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Property developer Staple shifts to worker-owned model for hotels, to open across Japan

A property management brand describing itself as a 'soft developer,' focused on 20-minute neighborhoods in livable cities, is taking a major step to empower a key soft asset — its employees. Based in Setoda, Hiroshima, Staple Co., Ltd. recently announced the launch of Staple People's CO-OP, a hotel company owned, planned, managed and operated by its staff.

All employees who have worked for Staple People's CO-OP for several years will be invited to become shareholders and participate in the company's management and profits. Another aim is to create a fluid organizational structure without stark divisions between departments, encouraging staff members to move between development, planning and operations. As Kanako Watanabe, General Manager of Staple's Hotel K5, explains: "I believe that the hotels that will be needed in the future are those pursuing value rather than profit, with teams that can create movements rather than smash hits."

With plans to run hotels across Japan, Staple People's CO-OP is kicking off in Okayama City, where it has taken over management of A-and-A, an existing boutique property.

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Working in hospitality for years before joining Staple, Kanako Watanabe recalls struggling with the separation of ownership, management and operations. As a front-line worker, her focus was on the here-and-now of the guests she served. Meanwhile, she realized that being involved with a hotel's long-term vision would make staff members feel far more committed to their jobs.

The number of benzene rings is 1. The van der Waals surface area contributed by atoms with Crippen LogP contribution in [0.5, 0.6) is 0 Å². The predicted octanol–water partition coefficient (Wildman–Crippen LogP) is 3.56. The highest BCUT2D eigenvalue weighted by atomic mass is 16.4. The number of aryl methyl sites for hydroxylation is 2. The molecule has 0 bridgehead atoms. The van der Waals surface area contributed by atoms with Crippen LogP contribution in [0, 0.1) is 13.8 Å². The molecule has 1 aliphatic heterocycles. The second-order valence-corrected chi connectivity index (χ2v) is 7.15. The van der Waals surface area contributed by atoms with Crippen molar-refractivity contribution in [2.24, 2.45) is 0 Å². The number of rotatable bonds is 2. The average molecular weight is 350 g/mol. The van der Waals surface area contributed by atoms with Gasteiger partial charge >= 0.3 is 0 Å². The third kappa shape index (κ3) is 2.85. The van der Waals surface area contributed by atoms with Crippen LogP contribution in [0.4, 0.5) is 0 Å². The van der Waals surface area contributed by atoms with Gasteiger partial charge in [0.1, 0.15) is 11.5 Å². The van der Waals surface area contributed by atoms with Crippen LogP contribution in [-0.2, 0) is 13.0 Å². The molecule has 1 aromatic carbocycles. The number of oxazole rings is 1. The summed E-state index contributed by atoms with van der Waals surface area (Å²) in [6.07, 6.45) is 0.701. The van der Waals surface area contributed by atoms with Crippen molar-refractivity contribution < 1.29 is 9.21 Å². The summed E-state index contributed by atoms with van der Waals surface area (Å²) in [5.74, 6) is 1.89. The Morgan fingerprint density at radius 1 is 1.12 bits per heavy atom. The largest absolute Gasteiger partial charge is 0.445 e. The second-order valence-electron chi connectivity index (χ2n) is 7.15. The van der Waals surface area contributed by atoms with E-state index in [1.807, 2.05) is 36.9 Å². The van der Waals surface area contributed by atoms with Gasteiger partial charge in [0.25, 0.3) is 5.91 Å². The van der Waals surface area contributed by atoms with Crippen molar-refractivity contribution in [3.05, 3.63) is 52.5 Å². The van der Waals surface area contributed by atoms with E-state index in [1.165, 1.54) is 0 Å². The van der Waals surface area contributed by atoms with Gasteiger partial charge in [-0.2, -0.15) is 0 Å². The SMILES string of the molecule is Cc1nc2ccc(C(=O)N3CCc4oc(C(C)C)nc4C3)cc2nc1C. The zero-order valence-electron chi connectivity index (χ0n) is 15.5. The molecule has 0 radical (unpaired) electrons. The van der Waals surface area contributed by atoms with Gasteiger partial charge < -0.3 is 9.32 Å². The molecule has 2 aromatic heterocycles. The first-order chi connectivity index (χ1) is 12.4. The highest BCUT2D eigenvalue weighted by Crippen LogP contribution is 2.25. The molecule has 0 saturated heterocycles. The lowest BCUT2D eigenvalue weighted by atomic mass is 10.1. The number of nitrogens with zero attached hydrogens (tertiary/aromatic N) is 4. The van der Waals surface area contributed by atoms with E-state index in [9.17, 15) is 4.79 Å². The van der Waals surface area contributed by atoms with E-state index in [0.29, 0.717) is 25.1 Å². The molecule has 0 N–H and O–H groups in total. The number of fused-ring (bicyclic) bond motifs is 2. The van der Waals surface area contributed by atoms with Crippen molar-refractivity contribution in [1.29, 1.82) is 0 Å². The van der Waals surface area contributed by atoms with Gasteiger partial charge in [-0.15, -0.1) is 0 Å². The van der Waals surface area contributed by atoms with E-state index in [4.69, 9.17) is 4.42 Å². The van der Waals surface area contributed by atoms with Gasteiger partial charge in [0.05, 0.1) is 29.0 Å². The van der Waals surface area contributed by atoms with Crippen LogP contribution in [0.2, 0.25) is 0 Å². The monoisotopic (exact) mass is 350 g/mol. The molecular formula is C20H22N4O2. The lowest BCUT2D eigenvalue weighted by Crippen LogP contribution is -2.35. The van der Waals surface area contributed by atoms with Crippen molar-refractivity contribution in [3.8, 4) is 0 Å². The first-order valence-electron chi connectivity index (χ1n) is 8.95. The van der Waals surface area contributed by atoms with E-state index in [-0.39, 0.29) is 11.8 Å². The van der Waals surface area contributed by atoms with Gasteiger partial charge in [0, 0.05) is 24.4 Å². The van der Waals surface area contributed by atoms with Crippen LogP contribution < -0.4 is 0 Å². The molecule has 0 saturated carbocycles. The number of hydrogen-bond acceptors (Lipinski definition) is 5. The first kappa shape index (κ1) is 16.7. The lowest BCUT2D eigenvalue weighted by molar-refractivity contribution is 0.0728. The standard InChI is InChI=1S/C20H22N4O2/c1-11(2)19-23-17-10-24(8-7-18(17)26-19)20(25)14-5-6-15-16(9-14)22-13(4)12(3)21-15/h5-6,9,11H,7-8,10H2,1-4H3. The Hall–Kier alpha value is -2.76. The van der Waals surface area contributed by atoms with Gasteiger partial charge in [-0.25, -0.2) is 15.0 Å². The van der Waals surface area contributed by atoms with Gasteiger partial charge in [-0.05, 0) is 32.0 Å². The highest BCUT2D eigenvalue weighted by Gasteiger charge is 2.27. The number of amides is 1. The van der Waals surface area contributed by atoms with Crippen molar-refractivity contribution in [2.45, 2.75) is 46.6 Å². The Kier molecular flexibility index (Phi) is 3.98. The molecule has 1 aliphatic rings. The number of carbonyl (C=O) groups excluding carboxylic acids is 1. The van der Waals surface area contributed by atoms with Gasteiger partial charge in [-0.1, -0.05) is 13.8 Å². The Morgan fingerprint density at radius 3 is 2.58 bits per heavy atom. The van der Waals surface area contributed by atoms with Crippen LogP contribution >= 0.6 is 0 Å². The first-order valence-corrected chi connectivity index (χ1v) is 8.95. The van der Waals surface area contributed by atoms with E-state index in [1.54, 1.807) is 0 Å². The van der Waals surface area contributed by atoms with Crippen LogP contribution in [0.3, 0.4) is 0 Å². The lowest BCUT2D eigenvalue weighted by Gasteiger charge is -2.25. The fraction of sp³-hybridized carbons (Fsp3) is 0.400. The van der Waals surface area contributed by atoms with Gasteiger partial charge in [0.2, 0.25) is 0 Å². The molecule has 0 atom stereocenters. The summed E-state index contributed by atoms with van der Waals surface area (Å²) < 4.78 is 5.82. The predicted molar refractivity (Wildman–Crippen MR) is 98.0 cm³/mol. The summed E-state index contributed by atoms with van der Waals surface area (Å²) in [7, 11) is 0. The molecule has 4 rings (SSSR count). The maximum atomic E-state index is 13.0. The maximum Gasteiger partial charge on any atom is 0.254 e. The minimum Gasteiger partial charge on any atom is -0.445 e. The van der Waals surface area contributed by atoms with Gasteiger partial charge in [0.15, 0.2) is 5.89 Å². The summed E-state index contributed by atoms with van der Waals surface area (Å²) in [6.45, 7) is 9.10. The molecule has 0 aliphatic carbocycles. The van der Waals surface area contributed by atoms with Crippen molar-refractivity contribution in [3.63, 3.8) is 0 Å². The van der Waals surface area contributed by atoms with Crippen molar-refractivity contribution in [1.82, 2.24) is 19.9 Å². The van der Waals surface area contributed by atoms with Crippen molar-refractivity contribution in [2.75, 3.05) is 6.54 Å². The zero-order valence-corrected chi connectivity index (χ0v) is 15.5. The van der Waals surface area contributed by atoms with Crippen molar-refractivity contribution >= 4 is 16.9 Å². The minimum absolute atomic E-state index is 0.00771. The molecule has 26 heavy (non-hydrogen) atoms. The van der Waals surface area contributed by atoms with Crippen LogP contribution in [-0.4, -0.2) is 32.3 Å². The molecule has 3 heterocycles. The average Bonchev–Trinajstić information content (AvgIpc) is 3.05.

The need for change is urgent. The hospitality sector is known for its extraordinarily high employee turnover rate; in Japan's hotel industry, it's 26.9%, more than double the average for other industries. Front-line hospitality work is seen as long hours for low wages in Japan as it is elsewhere, without the prospects of building a fulfilling career. No wonder younger generations are looking elsewhere.

And this isn't just about retaining staff: consumers want brands to take a stand on social injustice and economic inequality. Wary of purpose-washing, they'll seek out companies that put people first. By visibly presenting itself as an employee-owned and managed hotel brand, Staple People's CO-OP could attract both workers and guests eager to make a change. One to be inspired by?

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Spotted by: Liesbeth den Toom